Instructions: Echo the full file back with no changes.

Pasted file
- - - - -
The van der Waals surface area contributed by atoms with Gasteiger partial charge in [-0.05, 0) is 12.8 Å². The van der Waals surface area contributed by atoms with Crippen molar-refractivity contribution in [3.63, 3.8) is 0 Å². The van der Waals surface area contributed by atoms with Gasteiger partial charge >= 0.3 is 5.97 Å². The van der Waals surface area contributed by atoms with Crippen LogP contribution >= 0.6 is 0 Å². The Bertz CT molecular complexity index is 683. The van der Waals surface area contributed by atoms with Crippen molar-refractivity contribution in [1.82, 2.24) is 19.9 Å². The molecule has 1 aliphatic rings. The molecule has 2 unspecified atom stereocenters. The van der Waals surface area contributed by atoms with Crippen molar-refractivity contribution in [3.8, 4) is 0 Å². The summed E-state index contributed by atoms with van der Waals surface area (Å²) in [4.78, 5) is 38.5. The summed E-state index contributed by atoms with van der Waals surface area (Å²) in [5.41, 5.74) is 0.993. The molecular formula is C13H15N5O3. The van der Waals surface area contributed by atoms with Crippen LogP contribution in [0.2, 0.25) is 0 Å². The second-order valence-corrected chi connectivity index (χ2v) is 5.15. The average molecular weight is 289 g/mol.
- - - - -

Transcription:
The van der Waals surface area contributed by atoms with Gasteiger partial charge in [-0.05, 0) is 12.8 Å². The van der Waals surface area contributed by atoms with Crippen molar-refractivity contribution in [3.63, 3.8) is 0 Å². The van der Waals surface area contributed by atoms with Gasteiger partial charge >= 0.3 is 5.97 Å². The van der Waals surface area contributed by atoms with Crippen LogP contribution >= 0.6 is 0 Å². The Bertz CT molecular complexity index is 683. The van der Waals surface area contributed by atoms with Crippen molar-refractivity contribution in [1.82, 2.24) is 19.9 Å². The molecule has 1 aliphatic rings. The molecule has 2 unspecified atom stereocenters. The van der Waals surface area contributed by atoms with Crippen molar-refractivity contribution in [3.8, 4) is 0 Å². The summed E-state index contributed by atoms with van der Waals surface area (Å²) in [4.78, 5) is 38.5. The summed E-state index contributed by atoms with van der Waals surface area (Å²) in [5.41, 5.74) is 0.993. The molecular formula is C13H15N5O3. The van der Waals surface area contributed by atoms with Crippen LogP contribution in [0.2, 0.25) is 0 Å². The second-order valence-corrected chi connectivity index (χ2v) is 5.15. The average molecular weight is 289 g/mol.